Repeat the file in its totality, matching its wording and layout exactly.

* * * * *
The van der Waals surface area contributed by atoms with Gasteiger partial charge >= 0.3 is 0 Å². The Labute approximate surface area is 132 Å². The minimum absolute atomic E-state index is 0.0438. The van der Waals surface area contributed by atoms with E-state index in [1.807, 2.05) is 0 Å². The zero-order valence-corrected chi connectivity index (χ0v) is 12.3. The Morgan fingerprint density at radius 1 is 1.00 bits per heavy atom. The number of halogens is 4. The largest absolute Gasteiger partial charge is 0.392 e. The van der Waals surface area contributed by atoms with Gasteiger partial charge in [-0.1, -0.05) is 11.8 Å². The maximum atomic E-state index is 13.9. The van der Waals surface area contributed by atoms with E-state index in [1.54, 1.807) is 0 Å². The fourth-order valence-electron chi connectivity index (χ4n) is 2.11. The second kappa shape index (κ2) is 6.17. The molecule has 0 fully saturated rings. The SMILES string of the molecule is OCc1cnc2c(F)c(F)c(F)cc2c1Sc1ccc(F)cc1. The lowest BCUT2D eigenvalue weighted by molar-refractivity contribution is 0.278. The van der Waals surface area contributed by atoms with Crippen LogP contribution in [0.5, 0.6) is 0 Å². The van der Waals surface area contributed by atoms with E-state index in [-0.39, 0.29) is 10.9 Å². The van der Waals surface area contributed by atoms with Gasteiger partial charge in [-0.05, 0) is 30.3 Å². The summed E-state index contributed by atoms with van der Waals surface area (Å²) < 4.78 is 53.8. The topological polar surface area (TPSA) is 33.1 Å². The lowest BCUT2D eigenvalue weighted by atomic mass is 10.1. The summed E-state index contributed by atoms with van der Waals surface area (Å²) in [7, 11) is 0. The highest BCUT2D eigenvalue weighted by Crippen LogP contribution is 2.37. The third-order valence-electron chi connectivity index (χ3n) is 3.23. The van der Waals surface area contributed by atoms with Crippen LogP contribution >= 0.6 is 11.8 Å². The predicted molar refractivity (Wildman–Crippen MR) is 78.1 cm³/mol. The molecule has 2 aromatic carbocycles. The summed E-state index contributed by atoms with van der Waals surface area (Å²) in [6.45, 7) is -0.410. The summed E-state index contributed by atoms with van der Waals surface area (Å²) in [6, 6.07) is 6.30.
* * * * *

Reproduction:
The van der Waals surface area contributed by atoms with Gasteiger partial charge >= 0.3 is 0 Å². The Labute approximate surface area is 132 Å². The minimum absolute atomic E-state index is 0.0438. The van der Waals surface area contributed by atoms with E-state index in [1.807, 2.05) is 0 Å². The zero-order valence-corrected chi connectivity index (χ0v) is 12.3. The Morgan fingerprint density at radius 1 is 1.00 bits per heavy atom. The number of halogens is 4. The largest absolute Gasteiger partial charge is 0.392 e. The van der Waals surface area contributed by atoms with Gasteiger partial charge in [-0.1, -0.05) is 11.8 Å². The maximum atomic E-state index is 13.9. The van der Waals surface area contributed by atoms with E-state index in [1.54, 1.807) is 0 Å². The fourth-order valence-electron chi connectivity index (χ4n) is 2.11. The second kappa shape index (κ2) is 6.17. The molecule has 0 fully saturated rings. The SMILES string of the molecule is OCc1cnc2c(F)c(F)c(F)cc2c1Sc1ccc(F)cc1. The lowest BCUT2D eigenvalue weighted by molar-refractivity contribution is 0.278. The van der Waals surface area contributed by atoms with Crippen LogP contribution in [0.5, 0.6) is 0 Å². The van der Waals surface area contributed by atoms with E-state index in [-0.39, 0.29) is 10.9 Å². The van der Waals surface area contributed by atoms with Gasteiger partial charge in [-0.05, 0) is 30.3 Å². The summed E-state index contributed by atoms with van der Waals surface area (Å²) < 4.78 is 53.8. The topological polar surface area (TPSA) is 33.1 Å². The lowest BCUT2D eigenvalue weighted by atomic mass is 10.1. The summed E-state index contributed by atoms with van der Waals surface area (Å²) in [7, 11) is 0. The highest BCUT2D eigenvalue weighted by Crippen LogP contribution is 2.37. The third-order valence-electron chi connectivity index (χ3n) is 3.23. The van der Waals surface area contributed by atoms with Crippen LogP contribution >= 0.6 is 11.8 Å². The predicted molar refractivity (Wildman–Crippen MR) is 78.1 cm³/mol. The molecule has 2 aromatic carbocycles. The summed E-state index contributed by atoms with van der Waals surface area (Å²) in [6.45, 7) is -0.410. The summed E-state index contributed by atoms with van der Waals surface area (Å²) in [6, 6.07) is 6.30.